Hope, from first time documentary filmmakers Stuart Reaugh and Thomas Buchan, follows artist Ken Paquette, his partner Winnie Peters and their five boys (ages four through fifteen) as they struggle to cope during a year of wrenching change.
The family lives on the Schkam Native Reserve, across the river from the town of Hope. The town is a transitory place at the junction of three highways. After 18 years together, Ken and Winnie's troubled relationship dissolves when Rick, a tattooed ex-con, moves in and assumes the role of stepfather. Winnie's eldest son Kenny leaves the home. Ken settles in town, where he sells his paintings outside the local pub, earning enough for rent and the occasional trip to McDonalds with his kids. Over the course of four seasons, the family cycles through poverty, addiction, violence and love, but when winter bleeds into spring, a final confrontation sparks irrevocable change.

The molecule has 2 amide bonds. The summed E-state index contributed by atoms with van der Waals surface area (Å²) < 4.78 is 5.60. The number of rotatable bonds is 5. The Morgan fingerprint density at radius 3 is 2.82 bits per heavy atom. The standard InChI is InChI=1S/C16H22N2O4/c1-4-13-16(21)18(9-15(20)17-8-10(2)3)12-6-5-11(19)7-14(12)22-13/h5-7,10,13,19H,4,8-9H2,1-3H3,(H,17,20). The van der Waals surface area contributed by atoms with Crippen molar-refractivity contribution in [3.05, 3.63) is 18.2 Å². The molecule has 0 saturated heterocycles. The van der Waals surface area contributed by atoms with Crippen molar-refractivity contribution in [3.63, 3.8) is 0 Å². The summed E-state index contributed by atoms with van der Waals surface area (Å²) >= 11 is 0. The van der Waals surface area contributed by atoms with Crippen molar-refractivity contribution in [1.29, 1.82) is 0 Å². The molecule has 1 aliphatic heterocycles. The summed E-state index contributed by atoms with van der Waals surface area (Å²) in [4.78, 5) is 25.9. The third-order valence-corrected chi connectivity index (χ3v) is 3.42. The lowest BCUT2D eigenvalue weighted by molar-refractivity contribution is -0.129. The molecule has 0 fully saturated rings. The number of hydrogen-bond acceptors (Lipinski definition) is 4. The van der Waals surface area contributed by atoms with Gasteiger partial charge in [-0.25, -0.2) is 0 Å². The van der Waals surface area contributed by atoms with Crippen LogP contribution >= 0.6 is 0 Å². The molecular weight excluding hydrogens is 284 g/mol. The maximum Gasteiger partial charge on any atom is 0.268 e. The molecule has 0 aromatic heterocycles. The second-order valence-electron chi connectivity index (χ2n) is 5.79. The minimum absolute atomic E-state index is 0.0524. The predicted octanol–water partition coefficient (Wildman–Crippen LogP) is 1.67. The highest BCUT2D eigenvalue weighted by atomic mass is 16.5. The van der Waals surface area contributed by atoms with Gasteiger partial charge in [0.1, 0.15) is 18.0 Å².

With painterly attention to the ordinary details of life in an interior town - dark mountains shrouded in mist, rotting abandoned cars amidst the vaulted green spaces of the forest - the film captures two very different senses of time. The permanence of the land set against an explosive human drama that exists for fragile moments, before life and circumstances move on.
The directors lived alongside the family over the course of a year, becoming an intimate part of events. This style of on-the-ground filmmaking provides a startling level of immediacy. The film imposes no external narrative; each family member offers a unique voice, describing their frustration and anger with each other, as well as their love and dreams for a better life. Raw honesty and a deep humanism explode stereotypes, capturing the joy and laughter, as well as the pain of this complex family, in a fully realized portrait of people and place.